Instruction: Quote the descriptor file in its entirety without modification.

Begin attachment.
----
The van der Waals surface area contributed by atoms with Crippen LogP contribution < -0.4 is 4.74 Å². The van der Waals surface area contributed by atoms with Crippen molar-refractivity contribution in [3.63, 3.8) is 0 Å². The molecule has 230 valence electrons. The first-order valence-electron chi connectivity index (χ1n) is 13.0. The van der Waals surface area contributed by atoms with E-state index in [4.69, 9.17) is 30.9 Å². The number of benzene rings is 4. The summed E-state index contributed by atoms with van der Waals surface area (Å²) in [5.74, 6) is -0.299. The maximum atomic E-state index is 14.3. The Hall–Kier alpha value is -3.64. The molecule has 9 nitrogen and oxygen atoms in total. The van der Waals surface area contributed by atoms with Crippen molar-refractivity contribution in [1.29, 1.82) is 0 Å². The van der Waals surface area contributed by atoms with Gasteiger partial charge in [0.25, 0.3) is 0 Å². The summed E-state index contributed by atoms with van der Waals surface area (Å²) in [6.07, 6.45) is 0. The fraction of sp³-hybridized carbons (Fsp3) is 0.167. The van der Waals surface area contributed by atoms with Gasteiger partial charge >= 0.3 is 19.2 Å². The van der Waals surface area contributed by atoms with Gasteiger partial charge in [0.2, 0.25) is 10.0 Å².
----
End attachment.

The van der Waals surface area contributed by atoms with Crippen LogP contribution < -0.4 is 4.74 Å². The van der Waals surface area contributed by atoms with Crippen molar-refractivity contribution in [3.63, 3.8) is 0 Å². The molecule has 230 valence electrons. The first-order valence-electron chi connectivity index (χ1n) is 13.0. The van der Waals surface area contributed by atoms with E-state index in [4.69, 9.17) is 30.9 Å². The number of benzene rings is 4. The summed E-state index contributed by atoms with van der Waals surface area (Å²) in [5.74, 6) is -0.299. The maximum atomic E-state index is 14.3. The Hall–Kier alpha value is -3.64. The molecule has 9 nitrogen and oxygen atoms in total. The van der Waals surface area contributed by atoms with Crippen molar-refractivity contribution in [1.29, 1.82) is 0 Å². The van der Waals surface area contributed by atoms with Gasteiger partial charge in [0.25, 0.3) is 0 Å². The summed E-state index contributed by atoms with van der Waals surface area (Å²) in [6.07, 6.45) is 0. The fraction of sp³-hybridized carbons (Fsp3) is 0.167. The van der Waals surface area contributed by atoms with Gasteiger partial charge >= 0.3 is 19.2 Å². The van der Waals surface area contributed by atoms with Gasteiger partial charge in [0.2, 0.25) is 10.0 Å².